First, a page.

A binary (or digital) option entitles the holder to gain a fixed amount of money if the underlying is above or below a predetermined level, the strike, on a given date. By adjusting the distance from the strike, and the time to maturity, one can easily reach a desired premium / payoff ratio. If compared to a vanilla option, the binary is often considered simpler, because the trader exactly knows in advance which is the best and the worst case he will face at maturity. Another advantage for the option buyer is indeed a bit more technical, but absolutely valuable: the binary option is the mathematical limit of a call spread with the difference of the strikes going to zero and the amount going to infinite. This cumbersome definition reveals a nice thing indeed, i.e. that the option buyer may even get, under some circumstances, a cheaper price than for a vanilla option, simply because the call spread cuts off part of the time value of the vanilla, which is proportional to volatility.
Having said that, one must recognize that BOs are quite frustrating, both for the buyer and for the seller, when the underlying moves close to the strike price with little time to maturity. One of the two will see the price rapidly vanishing without being able to do nothing for hedging his position, exactly like red betting on the roulette table. The reason is that the BO price function is discontinuous at maturity, consequently the Greeks tend to infinite!
A smart way to solve this situation, is to build a portfolio with many BOs for small amounts each, and different maturities. This technique is called "accrual", and gives the possibility to earn a fixed amount of money for each day the underlying stays above or below the strike price. The accrual structure is attractive for medium term investors, since it can lead to good profits even if the market moves in the wrong way when close to maturity, provided that it stayed in the desired zone until then. This situation would result profitable for a BO buyer, while resulting loser for a vanilla option buyer. However, I’d never recommend an accrual structure for short term trading, since it is much more complicated and expensive to unwind. Last but not least, a positive effect of such a portfolio of binary options is to display smoothed Greeks: this enables the experienced option trader to neutralize the portfolio exposure by using vanilla options and the underlying itself, provided that the hedging is performed on a continuous basis. Another usage of accrual structures is when the trader whishes to bet on the underlying remaining in a range (i.e. between two barriers) most of the time. In this situation he would buy a "daily range accrual", which is built with two sets of binary options: a set of daily long Binary calls at the lower barrier, and a set of daily short Binary calls at the higher barrier.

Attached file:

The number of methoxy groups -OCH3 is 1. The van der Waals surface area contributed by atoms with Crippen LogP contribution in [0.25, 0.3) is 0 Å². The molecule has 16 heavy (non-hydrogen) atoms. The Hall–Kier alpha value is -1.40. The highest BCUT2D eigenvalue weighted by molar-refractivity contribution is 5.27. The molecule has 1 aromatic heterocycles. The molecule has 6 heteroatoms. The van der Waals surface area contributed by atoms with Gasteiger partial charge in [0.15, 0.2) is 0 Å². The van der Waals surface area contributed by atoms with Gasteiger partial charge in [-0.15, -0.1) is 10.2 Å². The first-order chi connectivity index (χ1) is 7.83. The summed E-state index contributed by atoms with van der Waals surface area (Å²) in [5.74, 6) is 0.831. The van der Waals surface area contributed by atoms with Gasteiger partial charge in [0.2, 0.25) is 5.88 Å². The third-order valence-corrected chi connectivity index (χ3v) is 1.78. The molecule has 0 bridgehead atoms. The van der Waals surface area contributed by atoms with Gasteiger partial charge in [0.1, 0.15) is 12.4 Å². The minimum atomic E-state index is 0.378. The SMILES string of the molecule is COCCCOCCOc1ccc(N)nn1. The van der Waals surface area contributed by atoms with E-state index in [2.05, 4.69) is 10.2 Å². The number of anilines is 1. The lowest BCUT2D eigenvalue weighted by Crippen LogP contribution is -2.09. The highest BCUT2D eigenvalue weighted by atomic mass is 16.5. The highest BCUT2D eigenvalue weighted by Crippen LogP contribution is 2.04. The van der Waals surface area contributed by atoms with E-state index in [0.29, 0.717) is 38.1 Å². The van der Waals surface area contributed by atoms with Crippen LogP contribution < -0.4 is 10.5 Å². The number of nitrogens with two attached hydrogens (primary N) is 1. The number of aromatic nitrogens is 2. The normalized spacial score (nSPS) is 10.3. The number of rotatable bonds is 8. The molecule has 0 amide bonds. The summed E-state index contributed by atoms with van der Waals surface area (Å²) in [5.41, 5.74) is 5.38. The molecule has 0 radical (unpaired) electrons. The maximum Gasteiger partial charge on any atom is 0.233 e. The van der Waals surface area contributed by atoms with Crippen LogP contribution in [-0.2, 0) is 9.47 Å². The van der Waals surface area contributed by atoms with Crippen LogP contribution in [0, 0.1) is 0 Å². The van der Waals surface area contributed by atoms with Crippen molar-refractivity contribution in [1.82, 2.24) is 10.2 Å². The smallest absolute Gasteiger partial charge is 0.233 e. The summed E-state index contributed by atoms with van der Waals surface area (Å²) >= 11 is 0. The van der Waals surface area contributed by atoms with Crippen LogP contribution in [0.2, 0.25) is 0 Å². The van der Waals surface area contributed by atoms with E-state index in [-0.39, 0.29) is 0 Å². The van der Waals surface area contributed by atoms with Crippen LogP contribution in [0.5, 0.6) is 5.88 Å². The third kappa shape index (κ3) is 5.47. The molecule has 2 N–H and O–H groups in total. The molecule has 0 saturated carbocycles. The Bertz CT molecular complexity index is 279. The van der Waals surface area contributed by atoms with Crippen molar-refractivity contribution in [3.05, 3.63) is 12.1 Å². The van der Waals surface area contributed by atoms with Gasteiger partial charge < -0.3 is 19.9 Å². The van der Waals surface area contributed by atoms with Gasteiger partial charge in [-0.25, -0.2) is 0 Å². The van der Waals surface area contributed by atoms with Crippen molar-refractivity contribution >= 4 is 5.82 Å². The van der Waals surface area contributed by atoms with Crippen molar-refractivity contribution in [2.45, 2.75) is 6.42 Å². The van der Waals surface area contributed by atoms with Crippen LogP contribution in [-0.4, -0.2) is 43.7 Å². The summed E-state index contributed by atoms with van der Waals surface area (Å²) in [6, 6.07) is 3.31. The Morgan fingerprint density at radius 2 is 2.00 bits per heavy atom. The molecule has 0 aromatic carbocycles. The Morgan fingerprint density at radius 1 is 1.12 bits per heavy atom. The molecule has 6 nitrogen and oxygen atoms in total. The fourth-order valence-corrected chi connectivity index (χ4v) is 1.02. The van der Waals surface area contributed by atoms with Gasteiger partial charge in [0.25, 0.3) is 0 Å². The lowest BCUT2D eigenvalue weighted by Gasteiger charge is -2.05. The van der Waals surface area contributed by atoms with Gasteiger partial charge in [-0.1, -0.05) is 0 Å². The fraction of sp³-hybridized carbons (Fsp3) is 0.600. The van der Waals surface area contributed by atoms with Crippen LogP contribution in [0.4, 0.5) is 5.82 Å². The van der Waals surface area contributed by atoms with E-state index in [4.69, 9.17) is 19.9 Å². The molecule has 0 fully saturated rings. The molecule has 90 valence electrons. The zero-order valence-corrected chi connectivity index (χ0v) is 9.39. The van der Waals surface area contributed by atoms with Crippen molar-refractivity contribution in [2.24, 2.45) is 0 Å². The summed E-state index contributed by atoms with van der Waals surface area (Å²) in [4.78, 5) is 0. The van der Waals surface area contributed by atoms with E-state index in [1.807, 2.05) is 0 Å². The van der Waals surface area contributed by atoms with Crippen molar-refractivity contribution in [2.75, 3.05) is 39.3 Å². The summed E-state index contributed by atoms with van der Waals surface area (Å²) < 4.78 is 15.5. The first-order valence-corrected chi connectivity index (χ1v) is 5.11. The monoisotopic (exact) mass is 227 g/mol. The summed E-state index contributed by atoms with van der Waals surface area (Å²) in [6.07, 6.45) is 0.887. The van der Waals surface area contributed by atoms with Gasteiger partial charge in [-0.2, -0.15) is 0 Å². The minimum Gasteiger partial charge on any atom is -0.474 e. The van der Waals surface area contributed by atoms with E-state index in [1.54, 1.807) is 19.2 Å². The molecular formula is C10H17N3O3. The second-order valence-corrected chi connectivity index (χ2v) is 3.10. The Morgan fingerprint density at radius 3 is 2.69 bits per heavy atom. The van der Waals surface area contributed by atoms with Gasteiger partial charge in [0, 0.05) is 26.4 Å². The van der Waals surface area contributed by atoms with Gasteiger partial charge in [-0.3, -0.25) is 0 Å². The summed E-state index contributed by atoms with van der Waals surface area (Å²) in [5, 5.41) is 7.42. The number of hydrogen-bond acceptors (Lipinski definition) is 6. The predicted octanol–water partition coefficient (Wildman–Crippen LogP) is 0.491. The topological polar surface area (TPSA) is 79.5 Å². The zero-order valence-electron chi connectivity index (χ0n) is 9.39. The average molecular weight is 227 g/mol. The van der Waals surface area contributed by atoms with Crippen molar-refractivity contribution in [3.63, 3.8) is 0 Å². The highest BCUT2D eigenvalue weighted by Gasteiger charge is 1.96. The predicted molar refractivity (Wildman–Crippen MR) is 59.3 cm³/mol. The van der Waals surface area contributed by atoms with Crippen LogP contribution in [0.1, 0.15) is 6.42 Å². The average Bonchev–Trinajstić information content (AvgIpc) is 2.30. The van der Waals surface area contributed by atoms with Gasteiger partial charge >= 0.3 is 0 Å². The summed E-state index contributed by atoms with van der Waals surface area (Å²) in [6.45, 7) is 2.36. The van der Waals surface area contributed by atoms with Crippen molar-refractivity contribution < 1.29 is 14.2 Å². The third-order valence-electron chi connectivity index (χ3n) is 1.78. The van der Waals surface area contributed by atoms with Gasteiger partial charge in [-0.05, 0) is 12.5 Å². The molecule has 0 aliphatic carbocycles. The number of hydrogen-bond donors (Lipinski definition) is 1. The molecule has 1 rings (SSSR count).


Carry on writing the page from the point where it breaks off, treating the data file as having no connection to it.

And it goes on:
Another version of the Binary option is the "American" version, i.e. the payoff condition is checked not only at maturity, but during the whole life of the option. There are two versions of American Binary options: the so called "One Touch" and the "No Touch". In the first case, the option pays if the underlying touches the strike level, at any time before maturity, and in the second case the option pays if the option never touches the level during the time to maturity. American BOs are more attractive than their "European" brothers checked at maturity only, but are much more expensive, and even more tricky from a quantitative point of view, since the pricing is strongly affected by the term structure of volatility. This often means higher bid-ask spreads and lesser counterparties available to quote them.
Disclosure: "No positions"